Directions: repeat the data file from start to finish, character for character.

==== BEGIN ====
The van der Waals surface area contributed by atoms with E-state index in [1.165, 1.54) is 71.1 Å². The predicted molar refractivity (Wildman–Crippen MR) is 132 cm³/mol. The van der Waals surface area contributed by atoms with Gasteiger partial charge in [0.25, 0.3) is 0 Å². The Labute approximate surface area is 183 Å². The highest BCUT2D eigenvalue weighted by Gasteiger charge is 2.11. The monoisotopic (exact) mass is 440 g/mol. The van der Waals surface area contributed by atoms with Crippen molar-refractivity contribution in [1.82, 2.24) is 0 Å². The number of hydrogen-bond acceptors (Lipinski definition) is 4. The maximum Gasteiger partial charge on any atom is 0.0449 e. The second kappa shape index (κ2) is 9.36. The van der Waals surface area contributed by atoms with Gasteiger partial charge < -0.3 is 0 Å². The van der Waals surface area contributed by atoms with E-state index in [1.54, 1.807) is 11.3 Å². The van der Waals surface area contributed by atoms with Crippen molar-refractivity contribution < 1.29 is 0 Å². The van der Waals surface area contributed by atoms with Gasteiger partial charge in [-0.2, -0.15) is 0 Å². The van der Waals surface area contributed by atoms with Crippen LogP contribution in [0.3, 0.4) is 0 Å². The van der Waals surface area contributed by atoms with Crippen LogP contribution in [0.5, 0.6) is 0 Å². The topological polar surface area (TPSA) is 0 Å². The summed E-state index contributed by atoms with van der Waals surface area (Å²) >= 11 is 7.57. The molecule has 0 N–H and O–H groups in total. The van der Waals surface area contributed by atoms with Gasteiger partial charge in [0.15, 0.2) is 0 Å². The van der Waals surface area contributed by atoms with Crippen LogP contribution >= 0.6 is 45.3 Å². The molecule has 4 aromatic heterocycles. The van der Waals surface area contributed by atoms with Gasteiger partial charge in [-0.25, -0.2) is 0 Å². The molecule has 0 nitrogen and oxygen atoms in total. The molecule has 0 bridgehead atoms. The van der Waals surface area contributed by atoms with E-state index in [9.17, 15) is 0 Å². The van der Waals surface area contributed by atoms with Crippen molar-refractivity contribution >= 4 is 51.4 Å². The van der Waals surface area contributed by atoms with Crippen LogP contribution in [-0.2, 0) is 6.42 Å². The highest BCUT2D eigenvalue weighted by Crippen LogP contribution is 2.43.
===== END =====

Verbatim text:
The van der Waals surface area contributed by atoms with E-state index in [1.165, 1.54) is 71.1 Å². The predicted molar refractivity (Wildman–Crippen MR) is 132 cm³/mol. The van der Waals surface area contributed by atoms with Gasteiger partial charge in [0.25, 0.3) is 0 Å². The Labute approximate surface area is 183 Å². The highest BCUT2D eigenvalue weighted by Gasteiger charge is 2.11. The monoisotopic (exact) mass is 440 g/mol. The van der Waals surface area contributed by atoms with Crippen molar-refractivity contribution in [1.82, 2.24) is 0 Å². The number of hydrogen-bond acceptors (Lipinski definition) is 4. The maximum Gasteiger partial charge on any atom is 0.0449 e. The second kappa shape index (κ2) is 9.36. The van der Waals surface area contributed by atoms with Gasteiger partial charge < -0.3 is 0 Å². The van der Waals surface area contributed by atoms with E-state index in [1.54, 1.807) is 11.3 Å². The van der Waals surface area contributed by atoms with Crippen molar-refractivity contribution < 1.29 is 0 Å². The van der Waals surface area contributed by atoms with Gasteiger partial charge in [-0.2, -0.15) is 0 Å². The van der Waals surface area contributed by atoms with Crippen LogP contribution in [0.3, 0.4) is 0 Å². The van der Waals surface area contributed by atoms with Crippen LogP contribution in [0.5, 0.6) is 0 Å². The topological polar surface area (TPSA) is 0 Å². The summed E-state index contributed by atoms with van der Waals surface area (Å²) >= 11 is 7.57. The molecule has 0 N–H and O–H groups in total. The van der Waals surface area contributed by atoms with Gasteiger partial charge in [0.15, 0.2) is 0 Å². The van der Waals surface area contributed by atoms with Crippen LogP contribution >= 0.6 is 45.3 Å². The molecule has 4 aromatic heterocycles. The van der Waals surface area contributed by atoms with Gasteiger partial charge in [-0.25, -0.2) is 0 Å². The molecule has 0 nitrogen and oxygen atoms in total. The molecule has 0 bridgehead atoms. The van der Waals surface area contributed by atoms with E-state index in [9.17, 15) is 0 Å². The van der Waals surface area contributed by atoms with Crippen molar-refractivity contribution >= 4 is 51.4 Å². The van der Waals surface area contributed by atoms with Crippen LogP contribution in [-0.2, 0) is 6.42 Å². The highest BCUT2D eigenvalue weighted by Crippen LogP contribution is 2.43.